specimens is strongly influenced by fatigue initiation the boiling caustic solution apparently assisted in crack initiation by 
interfering with the repassivation of the anodic film (Ref 237). The lack of a significant effect of the boiling sodium 
hydroxide solution on fatigue crack propagation was confirmed by examining the fracture surfaces, which showed that the 
air and caustic fractures had a very similar appearance. 
Corrosion Fatigue of Nickel-Base Alloys. The round bar solution-annealed Inconel 600 specimens were fatigue 
tested at a mean stress of 248 MPa (36 ksi) (the 0.2% offset yield strength of the alloys was 225 MPa, or 33 ksi), a cyclic 
stress range of 140 to 220 MPa (20 to 32 ksi), a cyclic frequency of 0.1 to Hz, and both with and without an anodic 
passivation potential (Ref 238). Fatigue testing in boiling sodium hydroxide solution under conditions identical to those 
used to test the round bar type 304 stainless steel produced completely opposite results. Instead of a substantial decrease 
in the fatigue life observed for the stainless steel, the fatigue life of the Inconel 600 was actually higher in the boiling 
caustic solution, particularly at the lower cyclic stress levels, than in air (Ref 238). For example, when fatigued at a 180-
MPa (260-ksi) cyclic stress and a frequency of 1 Hz, the cycles to failure were greater than 2 × 106 in the boiling sodium 
hydroxide solution versus 6 × 105 in air, and anodic passivation had a positive effect. 
Because the air and the sodium hydroxide fatigue fracture surfaces exhibited identical fracture appearances (slip plane 
cracking during Stage I and well-defined striations in Stage II), it was concluded that for Inconel 600 the slip at the crack 
tip was controlled more by local strain and strain rates than the caustic environment. The fracture appearance and the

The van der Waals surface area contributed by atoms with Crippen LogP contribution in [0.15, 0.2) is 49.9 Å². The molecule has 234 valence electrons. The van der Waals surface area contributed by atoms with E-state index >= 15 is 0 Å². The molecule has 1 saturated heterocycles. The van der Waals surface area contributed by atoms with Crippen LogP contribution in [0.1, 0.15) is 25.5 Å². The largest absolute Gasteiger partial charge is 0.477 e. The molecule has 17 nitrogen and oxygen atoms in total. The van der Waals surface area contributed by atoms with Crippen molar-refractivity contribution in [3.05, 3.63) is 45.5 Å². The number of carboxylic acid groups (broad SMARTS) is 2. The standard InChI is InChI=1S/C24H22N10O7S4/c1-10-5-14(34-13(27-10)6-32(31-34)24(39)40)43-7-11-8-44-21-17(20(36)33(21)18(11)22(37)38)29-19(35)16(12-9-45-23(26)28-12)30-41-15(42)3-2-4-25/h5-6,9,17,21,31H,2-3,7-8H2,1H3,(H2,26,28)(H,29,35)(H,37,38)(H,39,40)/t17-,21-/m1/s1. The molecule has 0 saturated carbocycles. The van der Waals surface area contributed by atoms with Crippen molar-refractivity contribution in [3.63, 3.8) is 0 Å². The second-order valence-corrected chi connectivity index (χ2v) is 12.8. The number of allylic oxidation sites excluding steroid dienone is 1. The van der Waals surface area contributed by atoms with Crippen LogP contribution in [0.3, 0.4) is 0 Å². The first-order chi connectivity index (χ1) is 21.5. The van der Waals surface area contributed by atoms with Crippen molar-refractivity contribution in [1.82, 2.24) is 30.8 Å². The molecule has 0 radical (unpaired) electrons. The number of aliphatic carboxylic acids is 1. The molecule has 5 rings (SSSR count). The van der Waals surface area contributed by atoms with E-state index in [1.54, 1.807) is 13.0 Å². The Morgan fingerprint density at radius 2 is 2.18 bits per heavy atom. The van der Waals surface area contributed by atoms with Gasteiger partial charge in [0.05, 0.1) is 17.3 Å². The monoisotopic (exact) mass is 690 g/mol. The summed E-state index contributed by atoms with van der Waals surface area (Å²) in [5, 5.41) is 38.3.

greater increase in the fatigue life at the lower cyclic stresses indicated that, as in the case of the type 304 stainless steel, 
the boiling sodium hydroxide principally affected the process by which fatigue cracks initiated. Therefore, the increase in 
fatigue life was believed to be primarily due to a delay in crack initiation by the caustic solution dissolving or blunting the 
incipient cracks, although some crack tip blunting during fatigue crack propagation may also occur (Ref 238). 
Effect of Vacuum. The general effect of vacuum is to retard the rate at which fatigue cracks propagate. Because a hard 
vacuum (usually 10-6 torr or better) essentially excludes such aggressive environments as water (moisture) and oxygen 
that are present in laboratory air, embrittling reactions that accelerate crack growth in air are eliminated, and the oxidation 
of newly formed slip surfaces at the crack tip is significantly reduced. This permits more complete slip reversal during the 
unloading portion of the fatigue cycle, resulting in a decrease or even arrest in the propagation of the crack. Crack 
advance can also be retarded by the partial rewelding of the fracture surfaces at the crack tip. Whatever the retardation 
mechanism, the fracture surfaces of fatigue cracks propagating in vacuum usually exhibit poorly formed fatigue striations 
or no striations at all (Ref 19, 25, 239, 240, 241, 242). 
Effect of Vacuum on Aluminum Alloys. Compared to fatigue testing in air, some of the greatest improvements in 
the fatigue crack propagation resistance in vacuum have been exhibited by a 7475 aluminum alloy in an underaged 
condition (aged 6 h at 120 °C, or 250 °F) with a 02% offset yield strength of 451 MPa (65 ksi) and an average grain size 
of 80 \u3bcm (expressed as the diameter of a sphere having a volume that is approximately equivalent to that of an average 
grain) (Ref 239). The fatigue tests were conducted at approximately 22 °C (72 °F) in air with a relatively humidity of 50% 
and a vacuum at a pressure of 10-6 torr, using a stress intensity range of \u2206K = 3 to 15 MPa m (2.5 to 13.5 ksi in ), a load 
ratio of R = 0.1, and a cyclic frequency of 30 Hz.